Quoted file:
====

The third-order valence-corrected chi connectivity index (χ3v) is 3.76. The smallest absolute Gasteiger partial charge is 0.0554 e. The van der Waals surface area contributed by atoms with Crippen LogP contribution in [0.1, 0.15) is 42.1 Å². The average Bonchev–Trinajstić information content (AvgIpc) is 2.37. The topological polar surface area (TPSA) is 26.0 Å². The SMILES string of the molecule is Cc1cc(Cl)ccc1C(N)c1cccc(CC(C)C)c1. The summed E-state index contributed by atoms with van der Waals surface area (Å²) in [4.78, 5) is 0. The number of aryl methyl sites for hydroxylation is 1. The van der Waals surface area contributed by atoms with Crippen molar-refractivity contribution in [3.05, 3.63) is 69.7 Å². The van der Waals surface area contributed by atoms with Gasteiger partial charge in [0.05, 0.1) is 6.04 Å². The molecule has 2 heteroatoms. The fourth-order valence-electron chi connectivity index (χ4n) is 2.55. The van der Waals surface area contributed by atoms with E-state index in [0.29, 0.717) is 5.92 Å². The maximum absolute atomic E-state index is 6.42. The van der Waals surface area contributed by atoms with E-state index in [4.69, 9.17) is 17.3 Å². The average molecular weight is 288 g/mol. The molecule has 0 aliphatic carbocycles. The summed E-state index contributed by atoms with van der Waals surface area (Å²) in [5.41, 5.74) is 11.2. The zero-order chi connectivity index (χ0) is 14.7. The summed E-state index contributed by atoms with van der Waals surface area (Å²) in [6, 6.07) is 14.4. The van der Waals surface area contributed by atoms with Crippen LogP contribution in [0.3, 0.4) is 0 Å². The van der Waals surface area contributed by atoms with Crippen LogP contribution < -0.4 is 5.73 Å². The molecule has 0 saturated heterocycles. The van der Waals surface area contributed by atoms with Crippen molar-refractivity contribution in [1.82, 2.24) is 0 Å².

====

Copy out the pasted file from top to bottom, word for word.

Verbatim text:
The third-order valence-corrected chi connectivity index (χ3v) is 3.76. The smallest absolute Gasteiger partial charge is 0.0554 e. The van der Waals surface area contributed by atoms with Crippen LogP contribution in [0.1, 0.15) is 42.1 Å². The average Bonchev–Trinajstić information content (AvgIpc) is 2.37. The topological polar surface area (TPSA) is 26.0 Å². The SMILES string of the molecule is Cc1cc(Cl)ccc1C(N)c1cccc(CC(C)C)c1. The summed E-state index contributed by atoms with van der Waals surface area (Å²) in [4.78, 5) is 0. The number of aryl methyl sites for hydroxylation is 1. The van der Waals surface area contributed by atoms with Crippen molar-refractivity contribution in [3.05, 3.63) is 69.7 Å². The van der Waals surface area contributed by atoms with Gasteiger partial charge in [0.05, 0.1) is 6.04 Å². The molecule has 2 heteroatoms. The fourth-order valence-electron chi connectivity index (χ4n) is 2.55. The van der Waals surface area contributed by atoms with E-state index in [0.29, 0.717) is 5.92 Å². The maximum absolute atomic E-state index is 6.42. The van der Waals surface area contributed by atoms with E-state index in [4.69, 9.17) is 17.3 Å². The average molecular weight is 288 g/mol. The molecule has 0 aliphatic carbocycles. The summed E-state index contributed by atoms with van der Waals surface area (Å²) in [5.41, 5.74) is 11.2. The zero-order chi connectivity index (χ0) is 14.7. The summed E-state index contributed by atoms with van der Waals surface area (Å²) in [6, 6.07) is 14.4. The van der Waals surface area contributed by atoms with Crippen LogP contribution in [0.3, 0.4) is 0 Å². The van der Waals surface area contributed by atoms with Crippen LogP contribution < -0.4 is 5.73 Å². The molecule has 0 saturated heterocycles. The van der Waals surface area contributed by atoms with Crippen molar-refractivity contribution in [1.82, 2.24) is 0 Å².